By Crystal Simmons in The Potpourri – Magnolia Edition

Published April 21, 2014

In 1998, Luke Watson was a normal kindergartner who loved Aggie sports and watching ballgames with his dad. His younger sister Rachel loved animals, jewelry and art. She could talk at nine months old and got in her first fight at 3 after a bully threatened her brother.

Almost two decades later, Luke still loves sports and Rachel still loves animals.

However, everything else has changed. At 20, Rachel can’t walk, see or talk and suffers from seizures and dementia. Her brother Luke, 21, is also blind and his speech is starting to slur. Both have nearly exceeded their life expectancy.

Every day, they get a little worse, said their mother, Melinda Watson.

Both have Batten disease, which can mentally and physically incapacitate a normal child in a few years and leads to the deterioration of the nervous system. So far, there is no cure or treatment.

“The thing about Batten disease is, it’s a horrible disease. It’s slow. It takes away a piece of them all the time,” she said.

The disease strikes about one out of 100,000 people, qualifying it as an orphan disease that is often overlooked for research and funding. Children can develop Juvenile Batten disease around 6 and suffer progressive vision loss, intellectual and motor disability, speech difficulties, and seizures. Afflicted children usually only live to be in their 20s or early 30s.

Time is of the essence for these children, said Watson. But for Rachel and Luke, it may be too late.

From the day of their diagnosis in 1999, Watson has watched as her bright active children turned into mentally and physically handicapped adults. When she taught them something, she knew they could never progress.

“You cannot regrow the cells in the nervous system,” she said. “The best we can hope for is a treatment that can stop cell death or slow its progression.”

Now, hospital beds, shower chairs, wheel chairs, adaptive clothing and adult diapers are the tools that help her get through the day.

“I cannot take care of my daughter by myself. I have to pay someone to help me. She can stand, but that’s it. She’s too heavy for me to stand up by myself. Her care is total at this point,” she said.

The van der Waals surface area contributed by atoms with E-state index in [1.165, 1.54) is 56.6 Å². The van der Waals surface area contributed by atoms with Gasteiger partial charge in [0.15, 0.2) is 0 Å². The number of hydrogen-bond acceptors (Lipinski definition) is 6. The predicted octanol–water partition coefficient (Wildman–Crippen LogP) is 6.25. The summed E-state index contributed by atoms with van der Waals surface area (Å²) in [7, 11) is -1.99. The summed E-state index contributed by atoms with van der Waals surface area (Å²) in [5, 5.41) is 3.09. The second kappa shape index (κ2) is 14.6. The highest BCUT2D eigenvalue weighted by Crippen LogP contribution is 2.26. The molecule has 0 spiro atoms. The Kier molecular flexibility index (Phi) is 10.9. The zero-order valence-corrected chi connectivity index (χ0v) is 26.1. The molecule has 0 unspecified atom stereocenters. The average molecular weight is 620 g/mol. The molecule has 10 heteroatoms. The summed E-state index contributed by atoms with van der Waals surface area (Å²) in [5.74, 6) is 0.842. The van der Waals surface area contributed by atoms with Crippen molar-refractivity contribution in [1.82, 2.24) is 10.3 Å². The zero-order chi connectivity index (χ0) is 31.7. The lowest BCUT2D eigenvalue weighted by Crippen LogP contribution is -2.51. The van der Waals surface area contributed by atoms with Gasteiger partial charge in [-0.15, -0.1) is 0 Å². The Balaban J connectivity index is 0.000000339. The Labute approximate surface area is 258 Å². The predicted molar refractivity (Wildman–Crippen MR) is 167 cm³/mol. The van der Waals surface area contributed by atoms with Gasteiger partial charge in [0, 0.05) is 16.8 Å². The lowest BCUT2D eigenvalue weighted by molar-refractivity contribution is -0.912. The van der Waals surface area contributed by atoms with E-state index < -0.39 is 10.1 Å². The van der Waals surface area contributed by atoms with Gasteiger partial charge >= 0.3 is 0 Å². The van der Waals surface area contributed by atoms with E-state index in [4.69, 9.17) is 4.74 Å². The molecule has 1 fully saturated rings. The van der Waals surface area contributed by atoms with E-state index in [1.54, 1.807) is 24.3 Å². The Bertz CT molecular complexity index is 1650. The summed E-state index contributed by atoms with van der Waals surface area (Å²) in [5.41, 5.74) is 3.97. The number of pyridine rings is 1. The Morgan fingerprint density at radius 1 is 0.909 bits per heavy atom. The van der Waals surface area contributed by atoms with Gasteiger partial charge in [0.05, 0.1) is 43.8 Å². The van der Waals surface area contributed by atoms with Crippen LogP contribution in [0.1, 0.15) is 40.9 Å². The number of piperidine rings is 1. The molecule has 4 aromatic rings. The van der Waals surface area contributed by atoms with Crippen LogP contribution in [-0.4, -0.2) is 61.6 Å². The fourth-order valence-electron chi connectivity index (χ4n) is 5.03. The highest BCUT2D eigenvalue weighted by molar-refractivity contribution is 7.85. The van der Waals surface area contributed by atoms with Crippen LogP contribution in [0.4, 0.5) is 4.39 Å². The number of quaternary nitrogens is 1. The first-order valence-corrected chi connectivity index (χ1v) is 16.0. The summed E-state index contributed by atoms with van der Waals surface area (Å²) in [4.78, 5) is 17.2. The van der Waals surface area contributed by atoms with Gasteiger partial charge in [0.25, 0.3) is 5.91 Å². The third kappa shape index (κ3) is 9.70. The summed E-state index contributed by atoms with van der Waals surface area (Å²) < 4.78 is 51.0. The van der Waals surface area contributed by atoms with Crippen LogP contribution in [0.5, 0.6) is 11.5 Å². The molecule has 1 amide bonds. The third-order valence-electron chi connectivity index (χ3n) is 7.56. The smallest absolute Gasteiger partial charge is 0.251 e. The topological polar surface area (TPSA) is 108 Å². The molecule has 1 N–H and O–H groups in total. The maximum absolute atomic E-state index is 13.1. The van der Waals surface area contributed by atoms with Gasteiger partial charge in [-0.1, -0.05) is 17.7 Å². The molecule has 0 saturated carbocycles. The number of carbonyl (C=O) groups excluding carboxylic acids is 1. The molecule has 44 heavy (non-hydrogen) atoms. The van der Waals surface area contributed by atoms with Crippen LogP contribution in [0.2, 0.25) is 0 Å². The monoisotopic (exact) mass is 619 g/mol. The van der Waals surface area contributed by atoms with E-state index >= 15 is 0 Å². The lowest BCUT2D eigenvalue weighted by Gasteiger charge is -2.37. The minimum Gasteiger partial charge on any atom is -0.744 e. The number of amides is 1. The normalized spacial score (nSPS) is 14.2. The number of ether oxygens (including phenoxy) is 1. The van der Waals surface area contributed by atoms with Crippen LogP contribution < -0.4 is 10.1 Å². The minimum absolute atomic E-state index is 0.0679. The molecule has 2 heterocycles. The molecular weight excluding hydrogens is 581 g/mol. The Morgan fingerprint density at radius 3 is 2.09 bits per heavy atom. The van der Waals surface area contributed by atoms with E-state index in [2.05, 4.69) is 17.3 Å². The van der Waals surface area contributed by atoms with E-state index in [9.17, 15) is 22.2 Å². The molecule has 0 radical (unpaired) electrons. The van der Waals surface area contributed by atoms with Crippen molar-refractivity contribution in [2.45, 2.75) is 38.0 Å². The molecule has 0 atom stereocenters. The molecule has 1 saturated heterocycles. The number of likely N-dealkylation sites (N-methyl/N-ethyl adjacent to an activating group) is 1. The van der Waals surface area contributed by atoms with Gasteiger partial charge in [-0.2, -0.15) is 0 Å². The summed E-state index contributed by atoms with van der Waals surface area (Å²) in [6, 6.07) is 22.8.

According to the National Batten Disease Foundation, medical care for children afflicted with the disease can cost $3-4 million over their lifetime.

Luke and Rachel Batten Foundation

In many ways, Melinda Watson and her husband Sam have been pioneers in fighting to eradicate Batten disease.

Following her children’s diagnosis, Watson established the Luke and Rachel Foundation to fund Batten research.

A former special education teacher at Lowery Elementary in Cy-Fair ISD, Watson had no idea how to start a non-profit. Instead, she found she had a talent for public speaking that opened up new avenues for her.

In the non-profit’s infancy, it averaged $150,000 a year for research and medical care for children with the disease. But these days, Watson said the non-profit has been making less as she has had to transition into a full time nurse for her children.

Now advances in research are what keeps her going. For the past several years, Watson has been combining efforts with the Beyond Batten Foundation, a Texas based non-profit funding promising research for those in the beginning stages of the disease.

“When we came on the scene in 2008, they were still trying to determine what was causing that disease. We’re still trying to determine some of that. You can’t really find a cure until you understand what’s going on in the body,” said Mary Beth Kiser, president and CEO of Beyond Batten.

Since forming in 2008, the foundation has raised over 13 million through fundraisers and donations. It takes an average of $1.3 billion and 12 years to develop an effective treatment for most diseases, she said.

With foundation funding, Dr. Marco Sardiello has been able to move from Italy to Houston, where he is conducting research at the Jan and Dan Duncan Neurological Research Institute at Texas Children’s Hospital.

“One of the first grants we had brought them over to Texas Children’s Hospital in Houston,” said Kiser. “We had them set up lab their so they can do a lot more research and receive funding from the United States.”

Sardiello hopes to begin clinical trials on a treatment for a group of neurological diseases including Batten disease that result from the accumulation of toxic substances in the cell, which leads to cell death and disease symptoms.

The foundation has also funded a pre-conception genetic screening test that identifies carriers of Batten disease and 700 other rare diseases. It’s also being used as a diagnostic tool at Children’s Mercy Hospital in Kansas City.

The test is still not commercially available but is available upon request from the foundation.

“The problem with genetic diseases especially rare ones is that people don’t have any idea they have it. We all carry about four genetic defects and if you partner with someone with the same one you have a higher likelihood of having a child with that particular disease,” said Kiser.

Run to the Sun Relay

To raise funds for research, the foundation is holding its fourth annual Run to the Sun Relay April 26-27 in Austin.

More than 25 teams of runners from different cities and states will run more than 90 miles in an overnight journey through the Texas Hill Country.

The Watson’s will also be participating in the run with their group the LRBF Warriors. Each leg of the relay will be dedicated to a child suffering from Batten disease. A section of the relay will honor Luke and Rachel by featuring their photos and biographies.

Each year, the race raises a little over $700,000, but the foundation is striving to hit the million dollar mark this year.

For more information about juvenile Batten disease and Beyond Batten Disease Foundation, please visit

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